Antiparasitic Drug Inhibits Growth Of COVID-19 In Lab-grown Cells
Scientists have found that a globally available antiparasitic drug has the ability to kill the coronavirus grown in cell cultures within 2 days, an advance that might result in the development and trial of a new treatment for COVID-19.
The drug, Ivermectin, stopped the virus, SARS-CoV-2, from growing in cell culture within two days, the research is published in the Journal Antiviral Research.
Kylie Wagstaff, the co-author, Monash College in Australia said, “We discovered that even a single dose could essentially eliminate all viral RNA by two days and even at 24 hours there was a really considerable reduction in the viral count.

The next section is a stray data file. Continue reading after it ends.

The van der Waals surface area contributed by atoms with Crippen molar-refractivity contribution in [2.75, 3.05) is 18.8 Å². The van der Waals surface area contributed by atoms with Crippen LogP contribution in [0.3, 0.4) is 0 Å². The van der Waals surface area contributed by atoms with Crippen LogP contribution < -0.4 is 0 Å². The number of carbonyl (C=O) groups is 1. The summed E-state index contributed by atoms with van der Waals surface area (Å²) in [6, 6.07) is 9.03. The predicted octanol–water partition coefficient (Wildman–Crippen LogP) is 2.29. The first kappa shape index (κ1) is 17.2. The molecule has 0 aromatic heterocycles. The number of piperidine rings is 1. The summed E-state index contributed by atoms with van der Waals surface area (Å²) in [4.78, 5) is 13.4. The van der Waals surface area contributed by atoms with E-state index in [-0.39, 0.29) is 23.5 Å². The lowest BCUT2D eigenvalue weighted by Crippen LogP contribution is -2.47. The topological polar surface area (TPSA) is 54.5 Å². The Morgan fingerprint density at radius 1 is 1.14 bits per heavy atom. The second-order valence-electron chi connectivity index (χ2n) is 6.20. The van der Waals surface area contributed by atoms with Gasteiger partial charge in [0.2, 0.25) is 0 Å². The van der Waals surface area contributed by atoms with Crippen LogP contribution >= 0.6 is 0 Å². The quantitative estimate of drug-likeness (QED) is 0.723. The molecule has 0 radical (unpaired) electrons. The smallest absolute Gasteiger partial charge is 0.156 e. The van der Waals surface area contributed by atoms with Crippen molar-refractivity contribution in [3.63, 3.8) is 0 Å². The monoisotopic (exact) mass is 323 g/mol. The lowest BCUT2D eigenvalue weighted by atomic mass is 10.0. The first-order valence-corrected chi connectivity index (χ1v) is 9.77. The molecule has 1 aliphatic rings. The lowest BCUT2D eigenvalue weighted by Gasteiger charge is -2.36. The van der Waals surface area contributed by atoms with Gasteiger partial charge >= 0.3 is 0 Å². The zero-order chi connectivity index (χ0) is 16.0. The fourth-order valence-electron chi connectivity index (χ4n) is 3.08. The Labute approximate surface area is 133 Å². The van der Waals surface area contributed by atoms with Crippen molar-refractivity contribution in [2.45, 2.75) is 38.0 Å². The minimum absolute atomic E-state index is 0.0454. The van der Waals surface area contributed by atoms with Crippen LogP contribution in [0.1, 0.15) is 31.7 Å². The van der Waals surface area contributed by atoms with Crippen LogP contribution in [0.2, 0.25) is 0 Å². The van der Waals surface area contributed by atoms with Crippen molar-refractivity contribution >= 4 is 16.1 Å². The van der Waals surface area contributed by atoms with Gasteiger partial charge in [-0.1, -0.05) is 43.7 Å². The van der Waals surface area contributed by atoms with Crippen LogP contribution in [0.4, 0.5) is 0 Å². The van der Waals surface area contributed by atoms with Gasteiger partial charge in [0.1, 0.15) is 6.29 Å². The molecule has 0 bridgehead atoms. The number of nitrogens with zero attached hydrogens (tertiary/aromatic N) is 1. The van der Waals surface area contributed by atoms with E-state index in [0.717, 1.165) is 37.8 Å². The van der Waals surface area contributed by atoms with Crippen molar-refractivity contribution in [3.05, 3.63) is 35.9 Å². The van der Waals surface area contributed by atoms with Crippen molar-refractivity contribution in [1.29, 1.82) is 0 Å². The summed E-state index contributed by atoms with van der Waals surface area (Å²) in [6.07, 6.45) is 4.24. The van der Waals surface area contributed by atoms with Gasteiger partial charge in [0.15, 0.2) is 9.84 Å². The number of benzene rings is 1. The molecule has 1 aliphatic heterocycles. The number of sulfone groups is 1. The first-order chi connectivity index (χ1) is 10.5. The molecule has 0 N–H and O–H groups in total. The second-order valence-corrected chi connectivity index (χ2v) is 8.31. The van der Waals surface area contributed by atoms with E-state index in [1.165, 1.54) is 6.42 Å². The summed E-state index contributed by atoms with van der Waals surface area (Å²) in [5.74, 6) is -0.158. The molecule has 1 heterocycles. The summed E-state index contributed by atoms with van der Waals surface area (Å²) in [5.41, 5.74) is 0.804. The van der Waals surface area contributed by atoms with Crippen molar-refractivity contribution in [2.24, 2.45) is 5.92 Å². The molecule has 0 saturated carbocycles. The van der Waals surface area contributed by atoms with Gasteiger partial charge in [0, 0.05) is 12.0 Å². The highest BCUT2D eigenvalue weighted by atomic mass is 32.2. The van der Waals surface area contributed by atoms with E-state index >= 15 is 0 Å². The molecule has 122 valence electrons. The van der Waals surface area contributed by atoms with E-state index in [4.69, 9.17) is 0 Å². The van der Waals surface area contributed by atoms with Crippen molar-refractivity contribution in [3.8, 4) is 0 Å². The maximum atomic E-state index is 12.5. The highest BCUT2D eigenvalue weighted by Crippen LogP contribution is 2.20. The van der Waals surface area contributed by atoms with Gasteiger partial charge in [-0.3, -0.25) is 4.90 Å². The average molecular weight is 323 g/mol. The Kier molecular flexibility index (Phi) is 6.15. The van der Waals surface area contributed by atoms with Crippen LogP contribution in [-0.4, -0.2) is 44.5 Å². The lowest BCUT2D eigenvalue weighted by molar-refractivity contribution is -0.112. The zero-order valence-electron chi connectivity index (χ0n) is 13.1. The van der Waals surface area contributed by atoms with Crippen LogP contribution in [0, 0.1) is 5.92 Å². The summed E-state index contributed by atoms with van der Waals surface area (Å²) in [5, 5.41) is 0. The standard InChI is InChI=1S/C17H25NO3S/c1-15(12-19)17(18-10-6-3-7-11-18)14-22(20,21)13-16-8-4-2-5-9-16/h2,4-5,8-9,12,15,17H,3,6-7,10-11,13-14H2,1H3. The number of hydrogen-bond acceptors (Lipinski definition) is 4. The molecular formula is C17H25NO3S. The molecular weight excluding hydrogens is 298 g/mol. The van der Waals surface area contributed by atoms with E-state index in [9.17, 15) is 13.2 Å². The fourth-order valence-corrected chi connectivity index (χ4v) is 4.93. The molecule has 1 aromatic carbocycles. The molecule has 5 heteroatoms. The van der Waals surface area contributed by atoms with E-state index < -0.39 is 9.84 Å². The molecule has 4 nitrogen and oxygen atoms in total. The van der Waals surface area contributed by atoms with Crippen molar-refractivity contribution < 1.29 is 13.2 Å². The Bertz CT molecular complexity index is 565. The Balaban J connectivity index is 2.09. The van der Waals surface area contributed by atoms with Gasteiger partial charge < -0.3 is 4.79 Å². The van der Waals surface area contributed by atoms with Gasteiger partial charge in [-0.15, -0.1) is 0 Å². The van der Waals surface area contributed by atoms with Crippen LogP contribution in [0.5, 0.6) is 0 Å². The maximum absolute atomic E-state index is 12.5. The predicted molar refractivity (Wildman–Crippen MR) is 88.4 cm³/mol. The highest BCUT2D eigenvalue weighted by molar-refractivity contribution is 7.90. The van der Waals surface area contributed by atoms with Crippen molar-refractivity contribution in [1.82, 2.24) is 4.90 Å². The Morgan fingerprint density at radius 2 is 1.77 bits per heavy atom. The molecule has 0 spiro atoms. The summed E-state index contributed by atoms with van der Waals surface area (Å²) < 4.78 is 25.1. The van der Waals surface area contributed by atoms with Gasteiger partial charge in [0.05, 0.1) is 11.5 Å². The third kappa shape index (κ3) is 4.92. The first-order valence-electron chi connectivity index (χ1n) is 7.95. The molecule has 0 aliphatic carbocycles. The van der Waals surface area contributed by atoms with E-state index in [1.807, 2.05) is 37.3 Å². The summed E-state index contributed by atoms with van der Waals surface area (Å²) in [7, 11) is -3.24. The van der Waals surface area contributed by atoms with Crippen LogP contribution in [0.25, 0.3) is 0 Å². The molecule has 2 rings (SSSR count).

The researchers claimed that the drug Ivermectin is an accepted antiparasitic medication that is also efficient in vitro against a broad variety of viruses consisting of HIV, Flu, Zika and also Dengue.
She added, “If we had a compound that is readily available around the globe during this pandemic where there is no approved treatment, then the people will get the help sooner”.
The researchers said that the mechanism behind the Ivermectin is not known, and it is likely, based on its activity on other viruses – that it helps to stop the virus from slowing down the host cells’ capability to eliminate the virus.
Leon Caly, Co-author, the Royal Melbourne Health Center, Australia said “As the virologist who belonged to the team that was first to isolate and share SARS-COV2 beyond China in January 2020, I am thrilled about the possibility of Ivermectin being used as a prospective medication against COVID-19.
The scientists further urged that only the future preclinical and clinical testing would decide the use of Ivermectin against COVID-19.
Author: Sruthi S